CJ China Cinema News – Thursday 16 March 2017

By Patrick von Sychowski | March 15, 2017 9:46 pm PST

China BO flat in first months, “Logan” deep cut in PRC, how censorship works, Imax’s Gelfond changes tune and blames BO ‘chill’ on maturing audience, “Ip Man 3” lessons not learned, parking and word-of-mouth matter to cinema goers, cinema consolidation stuck at 1%, who foreign acquisition spree has halted, RealD6FL hits 100 Wanda screens, TaoPiaoPiao overtakes Cat’s Eye platform, man gets female discount and cinema goes to the dogs.
CinemaCon2017

The first two months of the year were essentially flat when it came to China’s box office growth. Takings were CNY ¥10.9 billion (USD $1.57 billion), which was a growth of just 1%. However, it is worth remembering that the numbers of screens has grown significantly in the last 12 months, meaning the per-screen average is falling and that BO now also includes ticketing fees. January and February are best considered to gather as Spring Festival (Chinese/Luna New Year) dates move from year to year. Variety – 1 March 2017

"Logan" in China; cuts by scissors not claws. (poster: 20th Century Fox)

“Logan” in China; cuts by scissors not claws. (poster: 20th Century Fox)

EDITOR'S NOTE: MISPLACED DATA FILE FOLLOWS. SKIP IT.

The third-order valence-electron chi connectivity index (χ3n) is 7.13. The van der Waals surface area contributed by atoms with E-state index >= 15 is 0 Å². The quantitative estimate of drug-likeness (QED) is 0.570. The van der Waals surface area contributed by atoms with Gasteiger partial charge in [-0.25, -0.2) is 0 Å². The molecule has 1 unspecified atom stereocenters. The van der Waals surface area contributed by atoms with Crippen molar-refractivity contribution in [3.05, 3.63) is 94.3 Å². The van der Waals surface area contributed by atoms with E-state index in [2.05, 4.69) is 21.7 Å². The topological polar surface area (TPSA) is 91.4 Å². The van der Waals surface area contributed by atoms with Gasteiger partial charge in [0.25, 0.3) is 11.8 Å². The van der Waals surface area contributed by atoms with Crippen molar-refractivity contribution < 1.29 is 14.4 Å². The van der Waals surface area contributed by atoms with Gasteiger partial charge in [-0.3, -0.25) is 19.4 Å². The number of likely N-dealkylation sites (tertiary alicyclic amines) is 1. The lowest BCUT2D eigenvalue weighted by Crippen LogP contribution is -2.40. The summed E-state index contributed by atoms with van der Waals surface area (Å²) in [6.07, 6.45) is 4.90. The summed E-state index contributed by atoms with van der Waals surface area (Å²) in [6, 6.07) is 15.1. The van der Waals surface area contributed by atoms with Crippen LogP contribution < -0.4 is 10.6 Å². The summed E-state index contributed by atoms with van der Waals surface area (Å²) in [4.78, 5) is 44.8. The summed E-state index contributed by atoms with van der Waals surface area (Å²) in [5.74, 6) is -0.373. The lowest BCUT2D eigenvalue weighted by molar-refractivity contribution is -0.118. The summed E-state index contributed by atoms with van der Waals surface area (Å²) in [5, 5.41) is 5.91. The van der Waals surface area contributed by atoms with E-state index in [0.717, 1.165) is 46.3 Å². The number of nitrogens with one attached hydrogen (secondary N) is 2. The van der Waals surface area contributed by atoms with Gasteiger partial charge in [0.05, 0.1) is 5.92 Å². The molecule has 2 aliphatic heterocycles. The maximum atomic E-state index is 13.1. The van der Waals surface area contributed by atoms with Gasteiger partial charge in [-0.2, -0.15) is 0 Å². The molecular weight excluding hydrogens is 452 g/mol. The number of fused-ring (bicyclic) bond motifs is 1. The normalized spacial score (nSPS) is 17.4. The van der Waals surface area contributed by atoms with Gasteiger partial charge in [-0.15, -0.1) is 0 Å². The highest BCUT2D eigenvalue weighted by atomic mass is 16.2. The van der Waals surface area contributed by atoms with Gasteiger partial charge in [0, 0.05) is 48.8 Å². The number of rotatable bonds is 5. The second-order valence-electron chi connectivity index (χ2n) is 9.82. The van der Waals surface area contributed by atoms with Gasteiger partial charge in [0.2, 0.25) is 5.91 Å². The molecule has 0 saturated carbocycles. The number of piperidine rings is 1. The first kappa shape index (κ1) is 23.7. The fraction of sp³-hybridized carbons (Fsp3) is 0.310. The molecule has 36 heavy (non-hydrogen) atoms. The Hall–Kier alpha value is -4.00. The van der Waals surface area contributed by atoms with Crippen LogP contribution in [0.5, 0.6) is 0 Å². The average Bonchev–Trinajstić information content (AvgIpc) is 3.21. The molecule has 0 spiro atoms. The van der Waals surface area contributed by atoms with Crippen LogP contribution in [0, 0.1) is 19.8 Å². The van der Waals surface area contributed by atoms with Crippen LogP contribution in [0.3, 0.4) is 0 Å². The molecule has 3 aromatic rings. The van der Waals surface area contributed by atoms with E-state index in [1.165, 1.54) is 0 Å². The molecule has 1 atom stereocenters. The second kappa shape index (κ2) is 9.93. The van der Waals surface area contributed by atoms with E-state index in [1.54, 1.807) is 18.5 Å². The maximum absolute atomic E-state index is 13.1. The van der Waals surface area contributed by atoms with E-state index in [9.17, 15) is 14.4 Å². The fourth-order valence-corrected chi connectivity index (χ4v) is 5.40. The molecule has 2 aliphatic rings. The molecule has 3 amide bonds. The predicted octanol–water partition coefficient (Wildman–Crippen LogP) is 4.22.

Want to watch “Logan” in China? In Taiwan and Hong Kong SAR it is 140 minutes long, while the mainland is a trimmer version of just 123 minutes. The later is 18-only, while any child is permitted to see the Mainland Logan-with-severe-cuts. SCMP reflects on the paradox of China’s film censorship that restricts content but not access in cinemas, particularly as it relates to a film that even its director said is “not for kids, it’s just that simple”. Meanwhile the no less bloody “Hacksaw Ridge” was shown with only minor cuts. SCMP – 8 March 2017

China Film Bureau chief Zhang Hangmen interviewed. (image: CFI/CCTV)

China Film Bureau chief Zhang Hangmen interviewed. (image: CFI/CCTV)

How exactly does cinema censorship work in China? CFI’s Fergus Rya lifts the veil on the opaque process and organisation that decides just how much of “Logan” has to be sliced off to make it admissible for even the youngest Chinese tots. “As Zhang puts it, the offices represent “the final door that every Chinese and imported foreign movie has to pass through before they’re able to reach Chinese audiences and the Chinese market.”” No wonder that everyone form Michael Bay to Nikita Mikhalkov have been there to pay their respects. China Film Insider – 14 March 2017

Imax Gelfond China